Is shorting the Schatz really the best trade on the board? Will Hendry ultimately be proven correct?
Let’s have a look at some charts.
First, here is the 2-year German yield over the past decade.
Yup, pretty bloody stupid. Paying the German government 69 basis points for the privilege of allowing them to hold your money over the next two years might go down as one of the dumbest trades in the history of finance. Negative rates are one of the great perversions of modern monetary theory. They should have been avoided at all cost, but instead they were embraced throughout Europe and Japan.
But just because something is asinine, doesn’t mean that shorting it is wise.
When I first started writing this piece, I expected to find that Hendry had picked the wrong maturity German bund to short. I thought the 2-year Schatz was trading at levels that simply reflected expectations for an “on hold” ECB for the next two years. Much to my surprise, I was wrong.
The German overnight deposit rate is trading at negative 40 basis points. That means an investor can earn an extra 29 basis points by rolling their funds at the extreme front of the curve (depositing with the ECB) versus the two year schatz, as long as the ECB does not lower that rate even further. The front end of the German yield curve has a peculiar inversion.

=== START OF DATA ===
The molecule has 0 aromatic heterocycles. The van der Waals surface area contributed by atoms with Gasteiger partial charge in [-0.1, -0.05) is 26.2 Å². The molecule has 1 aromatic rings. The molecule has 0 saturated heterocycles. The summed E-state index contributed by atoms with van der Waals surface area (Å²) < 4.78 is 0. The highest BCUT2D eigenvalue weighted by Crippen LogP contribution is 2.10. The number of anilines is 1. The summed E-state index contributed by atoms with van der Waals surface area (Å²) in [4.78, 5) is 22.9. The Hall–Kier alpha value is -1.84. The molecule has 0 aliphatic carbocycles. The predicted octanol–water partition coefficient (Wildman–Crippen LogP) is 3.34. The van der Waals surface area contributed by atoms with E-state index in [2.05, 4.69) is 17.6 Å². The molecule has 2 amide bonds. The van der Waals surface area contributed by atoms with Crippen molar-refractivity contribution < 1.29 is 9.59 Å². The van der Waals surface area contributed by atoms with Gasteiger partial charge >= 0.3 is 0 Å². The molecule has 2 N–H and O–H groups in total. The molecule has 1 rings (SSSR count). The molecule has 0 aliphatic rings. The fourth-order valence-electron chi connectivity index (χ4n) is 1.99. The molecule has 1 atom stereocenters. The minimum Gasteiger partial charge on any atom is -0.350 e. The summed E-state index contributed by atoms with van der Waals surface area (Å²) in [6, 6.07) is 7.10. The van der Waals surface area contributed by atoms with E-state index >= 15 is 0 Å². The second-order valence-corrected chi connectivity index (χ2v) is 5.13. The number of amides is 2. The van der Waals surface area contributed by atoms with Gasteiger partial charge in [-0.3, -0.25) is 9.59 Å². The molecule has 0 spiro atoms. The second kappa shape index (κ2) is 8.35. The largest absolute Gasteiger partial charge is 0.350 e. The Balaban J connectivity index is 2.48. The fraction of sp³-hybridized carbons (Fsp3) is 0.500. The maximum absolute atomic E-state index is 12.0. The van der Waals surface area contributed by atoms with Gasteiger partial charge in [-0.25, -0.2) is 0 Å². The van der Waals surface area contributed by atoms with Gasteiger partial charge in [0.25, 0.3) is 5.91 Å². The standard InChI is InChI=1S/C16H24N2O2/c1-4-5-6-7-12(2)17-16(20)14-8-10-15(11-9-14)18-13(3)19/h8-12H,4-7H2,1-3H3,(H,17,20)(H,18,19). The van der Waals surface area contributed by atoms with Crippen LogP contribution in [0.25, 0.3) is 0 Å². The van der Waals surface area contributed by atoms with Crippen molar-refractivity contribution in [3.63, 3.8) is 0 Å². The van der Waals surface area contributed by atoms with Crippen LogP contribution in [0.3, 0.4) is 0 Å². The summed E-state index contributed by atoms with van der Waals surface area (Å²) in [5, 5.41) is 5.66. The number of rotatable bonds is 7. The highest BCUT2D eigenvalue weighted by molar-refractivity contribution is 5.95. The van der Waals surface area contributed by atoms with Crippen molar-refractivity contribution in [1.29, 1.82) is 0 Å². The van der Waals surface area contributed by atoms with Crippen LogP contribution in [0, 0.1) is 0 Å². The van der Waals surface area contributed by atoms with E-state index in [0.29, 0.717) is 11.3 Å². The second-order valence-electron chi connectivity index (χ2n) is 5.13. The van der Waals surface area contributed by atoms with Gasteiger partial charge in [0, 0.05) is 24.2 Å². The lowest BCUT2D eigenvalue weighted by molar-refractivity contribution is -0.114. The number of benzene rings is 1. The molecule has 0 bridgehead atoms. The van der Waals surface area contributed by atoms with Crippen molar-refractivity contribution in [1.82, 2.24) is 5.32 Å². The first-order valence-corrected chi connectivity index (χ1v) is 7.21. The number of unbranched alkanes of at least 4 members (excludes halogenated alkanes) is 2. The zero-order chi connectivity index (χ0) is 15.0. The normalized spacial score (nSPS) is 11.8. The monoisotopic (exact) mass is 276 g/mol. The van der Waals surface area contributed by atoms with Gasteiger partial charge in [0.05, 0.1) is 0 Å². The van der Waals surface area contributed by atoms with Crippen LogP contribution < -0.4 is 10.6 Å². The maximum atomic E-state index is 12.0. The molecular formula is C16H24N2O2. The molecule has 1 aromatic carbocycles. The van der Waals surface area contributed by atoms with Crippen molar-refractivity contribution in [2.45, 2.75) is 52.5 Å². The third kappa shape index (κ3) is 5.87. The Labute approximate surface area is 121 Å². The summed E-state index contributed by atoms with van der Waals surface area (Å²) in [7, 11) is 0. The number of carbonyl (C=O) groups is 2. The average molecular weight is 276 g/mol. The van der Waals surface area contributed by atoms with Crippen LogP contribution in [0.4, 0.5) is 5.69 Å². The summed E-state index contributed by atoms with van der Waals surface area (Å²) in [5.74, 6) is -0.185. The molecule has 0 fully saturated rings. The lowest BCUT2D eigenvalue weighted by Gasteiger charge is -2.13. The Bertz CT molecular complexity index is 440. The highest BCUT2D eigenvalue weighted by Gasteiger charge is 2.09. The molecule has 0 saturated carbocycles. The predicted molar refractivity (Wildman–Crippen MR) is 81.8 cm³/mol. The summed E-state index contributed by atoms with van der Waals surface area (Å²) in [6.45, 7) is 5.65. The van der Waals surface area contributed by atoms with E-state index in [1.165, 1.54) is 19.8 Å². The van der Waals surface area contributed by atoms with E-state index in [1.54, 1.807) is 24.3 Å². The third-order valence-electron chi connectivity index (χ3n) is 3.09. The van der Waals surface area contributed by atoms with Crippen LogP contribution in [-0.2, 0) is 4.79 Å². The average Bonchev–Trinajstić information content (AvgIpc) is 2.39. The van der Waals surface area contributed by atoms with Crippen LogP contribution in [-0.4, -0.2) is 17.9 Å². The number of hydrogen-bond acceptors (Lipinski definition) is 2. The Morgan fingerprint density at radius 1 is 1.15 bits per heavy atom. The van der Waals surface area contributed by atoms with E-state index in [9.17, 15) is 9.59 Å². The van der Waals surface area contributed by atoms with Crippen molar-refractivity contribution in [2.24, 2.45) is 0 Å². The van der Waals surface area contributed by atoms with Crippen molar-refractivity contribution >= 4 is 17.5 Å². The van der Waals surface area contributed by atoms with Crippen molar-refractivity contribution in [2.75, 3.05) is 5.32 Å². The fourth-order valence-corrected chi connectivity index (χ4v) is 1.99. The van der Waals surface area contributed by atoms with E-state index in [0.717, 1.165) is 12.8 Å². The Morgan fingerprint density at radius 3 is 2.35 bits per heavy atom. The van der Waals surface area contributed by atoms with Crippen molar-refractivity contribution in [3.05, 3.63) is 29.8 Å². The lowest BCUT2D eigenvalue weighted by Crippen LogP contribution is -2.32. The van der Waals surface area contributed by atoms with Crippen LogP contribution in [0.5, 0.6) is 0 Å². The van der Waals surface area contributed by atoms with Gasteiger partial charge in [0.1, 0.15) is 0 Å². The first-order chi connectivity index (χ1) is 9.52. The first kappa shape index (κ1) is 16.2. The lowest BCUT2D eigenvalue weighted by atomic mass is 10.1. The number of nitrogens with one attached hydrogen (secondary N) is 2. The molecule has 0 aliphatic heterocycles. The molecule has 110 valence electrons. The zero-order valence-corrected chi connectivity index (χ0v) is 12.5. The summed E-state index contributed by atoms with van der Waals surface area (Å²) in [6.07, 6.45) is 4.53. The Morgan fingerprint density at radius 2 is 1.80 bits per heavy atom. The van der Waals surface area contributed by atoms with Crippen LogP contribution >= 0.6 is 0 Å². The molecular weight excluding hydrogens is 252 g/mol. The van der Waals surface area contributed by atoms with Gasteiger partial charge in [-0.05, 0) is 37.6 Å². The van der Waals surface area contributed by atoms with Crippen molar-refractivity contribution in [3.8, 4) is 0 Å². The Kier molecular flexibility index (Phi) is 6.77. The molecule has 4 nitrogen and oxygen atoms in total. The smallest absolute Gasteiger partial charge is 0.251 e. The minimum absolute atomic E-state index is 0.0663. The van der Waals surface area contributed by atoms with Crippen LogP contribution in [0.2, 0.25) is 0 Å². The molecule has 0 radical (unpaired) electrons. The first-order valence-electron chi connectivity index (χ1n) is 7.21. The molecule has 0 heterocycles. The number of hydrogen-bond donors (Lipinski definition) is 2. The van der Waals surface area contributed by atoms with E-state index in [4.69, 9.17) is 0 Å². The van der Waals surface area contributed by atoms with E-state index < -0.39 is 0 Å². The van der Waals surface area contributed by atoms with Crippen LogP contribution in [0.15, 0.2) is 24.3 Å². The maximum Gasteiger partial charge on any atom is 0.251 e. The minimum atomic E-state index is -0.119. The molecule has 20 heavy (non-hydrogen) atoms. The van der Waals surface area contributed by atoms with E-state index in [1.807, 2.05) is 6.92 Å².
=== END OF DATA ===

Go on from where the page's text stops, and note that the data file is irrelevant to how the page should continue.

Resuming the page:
Hendry is right that investors are paying for the safety of investing in German Schatz, but he took liberties when he claimed the entire negative rate represented a reach for safety. It’s really the extra negative yield versus the negative 40 overnight rate that represents the richness of the two-year.